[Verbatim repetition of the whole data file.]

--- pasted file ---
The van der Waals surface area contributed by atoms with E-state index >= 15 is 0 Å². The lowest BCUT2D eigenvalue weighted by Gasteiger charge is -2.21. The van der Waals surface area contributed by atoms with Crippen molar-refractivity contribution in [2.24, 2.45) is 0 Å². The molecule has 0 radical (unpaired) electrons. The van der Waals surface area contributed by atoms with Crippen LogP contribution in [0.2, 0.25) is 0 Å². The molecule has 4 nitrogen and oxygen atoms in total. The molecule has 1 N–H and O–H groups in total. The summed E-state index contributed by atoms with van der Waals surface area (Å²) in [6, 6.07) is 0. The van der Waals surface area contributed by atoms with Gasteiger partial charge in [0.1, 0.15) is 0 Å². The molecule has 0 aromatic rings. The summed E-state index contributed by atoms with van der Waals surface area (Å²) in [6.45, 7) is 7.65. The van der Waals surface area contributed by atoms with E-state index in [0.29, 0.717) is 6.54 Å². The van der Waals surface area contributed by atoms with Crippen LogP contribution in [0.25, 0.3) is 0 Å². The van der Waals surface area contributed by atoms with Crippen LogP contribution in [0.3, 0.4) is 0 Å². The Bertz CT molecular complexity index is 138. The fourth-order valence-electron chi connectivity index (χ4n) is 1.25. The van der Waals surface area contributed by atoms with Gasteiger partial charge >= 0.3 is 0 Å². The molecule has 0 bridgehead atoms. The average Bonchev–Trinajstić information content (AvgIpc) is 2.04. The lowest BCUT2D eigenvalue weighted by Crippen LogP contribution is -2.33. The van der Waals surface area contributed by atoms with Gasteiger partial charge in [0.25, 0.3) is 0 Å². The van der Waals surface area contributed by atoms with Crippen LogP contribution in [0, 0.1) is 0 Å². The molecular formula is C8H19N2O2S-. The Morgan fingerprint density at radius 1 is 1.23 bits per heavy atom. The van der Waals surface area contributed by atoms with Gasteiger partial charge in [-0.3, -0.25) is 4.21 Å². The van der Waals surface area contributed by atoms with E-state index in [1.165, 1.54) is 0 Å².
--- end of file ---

The van der Waals surface area contributed by atoms with E-state index >= 15 is 0 Å². The lowest BCUT2D eigenvalue weighted by Gasteiger charge is -2.21. The van der Waals surface area contributed by atoms with Crippen molar-refractivity contribution in [2.24, 2.45) is 0 Å². The molecule has 0 radical (unpaired) electrons. The van der Waals surface area contributed by atoms with Crippen LogP contribution in [0.2, 0.25) is 0 Å². The molecule has 4 nitrogen and oxygen atoms in total. The molecule has 1 N–H and O–H groups in total. The summed E-state index contributed by atoms with van der Waals surface area (Å²) in [6, 6.07) is 0. The van der Waals surface area contributed by atoms with Gasteiger partial charge in [0.1, 0.15) is 0 Å². The molecule has 0 aromatic rings. The summed E-state index contributed by atoms with van der Waals surface area (Å²) in [6.45, 7) is 7.65. The van der Waals surface area contributed by atoms with E-state index in [0.29, 0.717) is 6.54 Å². The van der Waals surface area contributed by atoms with Crippen LogP contribution in [0.25, 0.3) is 0 Å². The van der Waals surface area contributed by atoms with Crippen LogP contribution in [0.3, 0.4) is 0 Å². The Bertz CT molecular complexity index is 138. The fourth-order valence-electron chi connectivity index (χ4n) is 1.25. The van der Waals surface area contributed by atoms with Gasteiger partial charge >= 0.3 is 0 Å². The molecule has 0 bridgehead atoms. The average Bonchev–Trinajstić information content (AvgIpc) is 2.04. The lowest BCUT2D eigenvalue weighted by Crippen LogP contribution is -2.33. The van der Waals surface area contributed by atoms with Gasteiger partial charge in [0.25, 0.3) is 0 Å². The van der Waals surface area contributed by atoms with Crippen LogP contribution in [0, 0.1) is 0 Å². The molecular formula is C8H19N2O2S-. The Morgan fingerprint density at radius 1 is 1.23 bits per heavy atom. The van der Waals surface area contributed by atoms with Gasteiger partial charge in [-0.3, -0.25) is 4.21 Å². The van der Waals surface area contributed by atoms with E-state index in [1.165, 1.54) is 0 Å².